Catherine Fredenburgh, MA1, Vincent Guilin, BA1, and Laura Dean, MEd2. (1) TEACH/HBS Initiatives, GMHC, 119 West 24th - 6th Floor, New York City, NY 10011, 646 326 7017, email@example.com, (2) Department of Sociomedical Sciences, Columbia University -Mailman School of Public Health, 119 West 24th - 6th Floor, New York City, NY 10011
Issues: Community-based AIDS service organizations need workers who are equipped to develop culturally-specific interventions that work within existing community structures. Although community health workers are well-positioned to facilitate such interventions, most are employed solely as outreach workers and receive insufficient or no training.
Description: A partnership between a large and established community-based organization, and investigators from a school of public health resulted in the implementation of the TEACH Initiative which provided competency-based training to 31 interns from community-based organizations serving MSM of color. The program focused on equipping interns with the tools needed to translate their knowledge of their communities into innovative, evaluation-ready, behavioral science-based HIV prevention interventions. Those who successfully completed all six tracks of study were certified as Community Health Specialist (CHS).
Lessons Learned: As community health workers are vital to the future of HIV prevention efforts, training and certification for this caste of workers is needed to expand their roles within AIDS service organizations. Challenges to implementing such a wide-scale capacity-building program include resolving clashes between educational and organizational cultures; adapting organizational structures to accommodate increased worker capacity; and continuing certification efforts in the face of worker turnover.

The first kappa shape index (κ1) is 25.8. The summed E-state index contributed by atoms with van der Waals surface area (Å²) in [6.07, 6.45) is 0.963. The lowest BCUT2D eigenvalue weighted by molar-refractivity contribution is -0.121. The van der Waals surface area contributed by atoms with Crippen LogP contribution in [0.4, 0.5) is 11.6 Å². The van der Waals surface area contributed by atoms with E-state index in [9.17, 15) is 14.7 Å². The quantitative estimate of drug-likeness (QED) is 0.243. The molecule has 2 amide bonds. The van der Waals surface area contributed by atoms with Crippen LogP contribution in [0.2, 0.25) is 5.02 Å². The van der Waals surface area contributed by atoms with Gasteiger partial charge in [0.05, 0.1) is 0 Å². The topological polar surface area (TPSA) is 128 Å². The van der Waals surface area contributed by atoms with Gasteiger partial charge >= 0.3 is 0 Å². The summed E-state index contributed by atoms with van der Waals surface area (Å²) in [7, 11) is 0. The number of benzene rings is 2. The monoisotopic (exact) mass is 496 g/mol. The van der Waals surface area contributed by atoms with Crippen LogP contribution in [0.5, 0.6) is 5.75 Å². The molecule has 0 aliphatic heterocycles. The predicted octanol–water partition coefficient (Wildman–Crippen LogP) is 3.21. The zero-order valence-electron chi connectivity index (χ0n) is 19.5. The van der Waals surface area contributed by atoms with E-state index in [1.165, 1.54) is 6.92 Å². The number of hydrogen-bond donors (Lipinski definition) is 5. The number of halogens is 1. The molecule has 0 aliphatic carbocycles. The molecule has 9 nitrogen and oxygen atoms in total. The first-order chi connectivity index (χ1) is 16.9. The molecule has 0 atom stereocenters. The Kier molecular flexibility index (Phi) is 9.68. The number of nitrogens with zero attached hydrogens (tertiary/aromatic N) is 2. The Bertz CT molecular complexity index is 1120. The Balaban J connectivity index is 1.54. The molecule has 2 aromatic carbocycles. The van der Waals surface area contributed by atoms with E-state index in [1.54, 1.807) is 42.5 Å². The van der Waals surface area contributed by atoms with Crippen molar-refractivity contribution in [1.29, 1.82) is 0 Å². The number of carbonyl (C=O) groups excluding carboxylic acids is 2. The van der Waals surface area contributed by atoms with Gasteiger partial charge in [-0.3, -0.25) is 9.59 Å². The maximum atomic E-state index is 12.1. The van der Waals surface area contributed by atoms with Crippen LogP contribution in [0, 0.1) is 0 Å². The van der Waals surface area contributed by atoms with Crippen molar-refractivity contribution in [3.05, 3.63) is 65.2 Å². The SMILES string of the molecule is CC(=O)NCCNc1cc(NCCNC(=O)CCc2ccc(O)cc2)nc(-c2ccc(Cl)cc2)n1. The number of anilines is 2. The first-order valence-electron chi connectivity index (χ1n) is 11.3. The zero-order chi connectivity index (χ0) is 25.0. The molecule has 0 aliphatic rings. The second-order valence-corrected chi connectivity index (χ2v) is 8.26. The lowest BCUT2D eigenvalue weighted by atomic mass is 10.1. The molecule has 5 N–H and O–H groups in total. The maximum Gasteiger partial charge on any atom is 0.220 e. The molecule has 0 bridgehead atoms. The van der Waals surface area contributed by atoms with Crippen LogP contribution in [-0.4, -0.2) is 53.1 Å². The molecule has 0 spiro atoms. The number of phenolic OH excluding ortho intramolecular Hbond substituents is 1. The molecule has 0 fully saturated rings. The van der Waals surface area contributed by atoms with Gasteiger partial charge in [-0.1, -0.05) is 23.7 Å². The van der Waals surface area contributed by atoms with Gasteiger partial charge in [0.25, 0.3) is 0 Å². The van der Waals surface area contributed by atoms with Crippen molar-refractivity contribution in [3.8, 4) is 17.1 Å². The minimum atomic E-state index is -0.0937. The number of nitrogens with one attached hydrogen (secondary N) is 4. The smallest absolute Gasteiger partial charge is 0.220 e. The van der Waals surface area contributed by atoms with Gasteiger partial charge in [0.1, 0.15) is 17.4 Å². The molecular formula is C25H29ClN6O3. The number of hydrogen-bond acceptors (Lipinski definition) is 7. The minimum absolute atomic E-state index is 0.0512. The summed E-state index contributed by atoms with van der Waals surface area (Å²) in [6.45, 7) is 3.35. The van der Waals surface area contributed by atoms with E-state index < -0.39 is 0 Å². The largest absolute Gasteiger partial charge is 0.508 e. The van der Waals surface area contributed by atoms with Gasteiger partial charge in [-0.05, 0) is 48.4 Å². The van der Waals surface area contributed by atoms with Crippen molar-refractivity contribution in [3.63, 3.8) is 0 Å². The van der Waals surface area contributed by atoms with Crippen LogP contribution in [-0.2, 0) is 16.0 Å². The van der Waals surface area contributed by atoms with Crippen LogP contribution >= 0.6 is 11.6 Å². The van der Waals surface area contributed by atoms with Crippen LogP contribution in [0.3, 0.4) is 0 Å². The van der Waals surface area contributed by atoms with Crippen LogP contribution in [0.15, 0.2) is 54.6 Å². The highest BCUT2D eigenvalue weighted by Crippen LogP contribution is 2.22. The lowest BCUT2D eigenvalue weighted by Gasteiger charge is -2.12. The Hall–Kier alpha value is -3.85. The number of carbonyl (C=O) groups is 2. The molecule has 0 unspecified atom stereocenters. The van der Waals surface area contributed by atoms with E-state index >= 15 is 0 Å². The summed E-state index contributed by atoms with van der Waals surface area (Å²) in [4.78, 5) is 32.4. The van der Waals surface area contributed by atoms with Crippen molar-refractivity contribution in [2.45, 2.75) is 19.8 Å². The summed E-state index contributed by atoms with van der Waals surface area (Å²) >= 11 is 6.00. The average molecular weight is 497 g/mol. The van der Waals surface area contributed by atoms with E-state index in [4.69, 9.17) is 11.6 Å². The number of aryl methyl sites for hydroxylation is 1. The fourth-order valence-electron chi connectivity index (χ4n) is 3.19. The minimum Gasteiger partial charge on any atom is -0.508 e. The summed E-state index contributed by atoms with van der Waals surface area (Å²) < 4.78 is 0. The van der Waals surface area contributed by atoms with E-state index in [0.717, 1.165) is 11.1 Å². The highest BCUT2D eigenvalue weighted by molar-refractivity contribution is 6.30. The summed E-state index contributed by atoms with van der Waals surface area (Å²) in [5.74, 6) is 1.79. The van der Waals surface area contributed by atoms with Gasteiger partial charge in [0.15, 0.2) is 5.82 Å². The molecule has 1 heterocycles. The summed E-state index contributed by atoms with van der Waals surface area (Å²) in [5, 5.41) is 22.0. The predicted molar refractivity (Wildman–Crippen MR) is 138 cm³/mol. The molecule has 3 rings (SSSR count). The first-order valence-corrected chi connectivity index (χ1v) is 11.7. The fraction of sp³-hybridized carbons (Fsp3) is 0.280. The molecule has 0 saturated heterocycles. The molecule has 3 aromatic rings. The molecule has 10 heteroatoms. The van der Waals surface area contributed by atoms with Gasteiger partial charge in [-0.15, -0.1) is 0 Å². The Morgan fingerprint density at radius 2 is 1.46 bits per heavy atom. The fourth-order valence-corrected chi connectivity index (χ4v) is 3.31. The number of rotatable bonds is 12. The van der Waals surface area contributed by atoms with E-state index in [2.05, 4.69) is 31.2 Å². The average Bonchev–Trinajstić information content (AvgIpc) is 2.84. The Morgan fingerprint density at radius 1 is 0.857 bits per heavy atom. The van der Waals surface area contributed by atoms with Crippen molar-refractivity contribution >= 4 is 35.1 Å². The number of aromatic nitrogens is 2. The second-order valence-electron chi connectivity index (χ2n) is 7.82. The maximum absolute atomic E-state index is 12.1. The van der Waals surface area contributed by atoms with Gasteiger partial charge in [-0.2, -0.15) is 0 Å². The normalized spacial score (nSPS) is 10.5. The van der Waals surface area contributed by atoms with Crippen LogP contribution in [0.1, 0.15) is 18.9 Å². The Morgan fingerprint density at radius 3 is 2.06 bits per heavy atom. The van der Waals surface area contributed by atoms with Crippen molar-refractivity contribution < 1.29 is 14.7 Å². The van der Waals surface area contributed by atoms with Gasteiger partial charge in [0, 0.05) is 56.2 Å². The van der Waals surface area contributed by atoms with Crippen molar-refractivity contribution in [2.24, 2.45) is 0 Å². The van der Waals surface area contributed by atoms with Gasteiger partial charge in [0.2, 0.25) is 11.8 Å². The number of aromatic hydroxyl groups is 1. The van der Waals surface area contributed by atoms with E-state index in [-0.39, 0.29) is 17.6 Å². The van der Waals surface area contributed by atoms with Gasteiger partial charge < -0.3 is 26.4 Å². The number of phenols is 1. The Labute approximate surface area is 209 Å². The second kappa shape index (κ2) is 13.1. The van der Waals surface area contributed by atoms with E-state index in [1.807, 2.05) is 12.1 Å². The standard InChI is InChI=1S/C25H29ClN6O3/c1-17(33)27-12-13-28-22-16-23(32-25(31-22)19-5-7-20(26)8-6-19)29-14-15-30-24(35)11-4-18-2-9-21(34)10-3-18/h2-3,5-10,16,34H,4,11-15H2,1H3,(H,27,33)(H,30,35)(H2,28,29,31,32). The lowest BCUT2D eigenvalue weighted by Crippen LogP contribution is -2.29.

Recommendations: A smaller cohort of interns is advisable, due to low attrition from the program. This would also decrease significantly the length of this 18 month program. Frequent communication and spirited collaboration between all parties in such an educational initiative are needed to make certification meaningful and to capitalize on increased worker capacity and mobility.
Keywords: Certificate Program, Community Capacity
Presenting author's disclosure statement:
The 134th Annual Meeting & Exposition (November 4-8, 2006) of APHA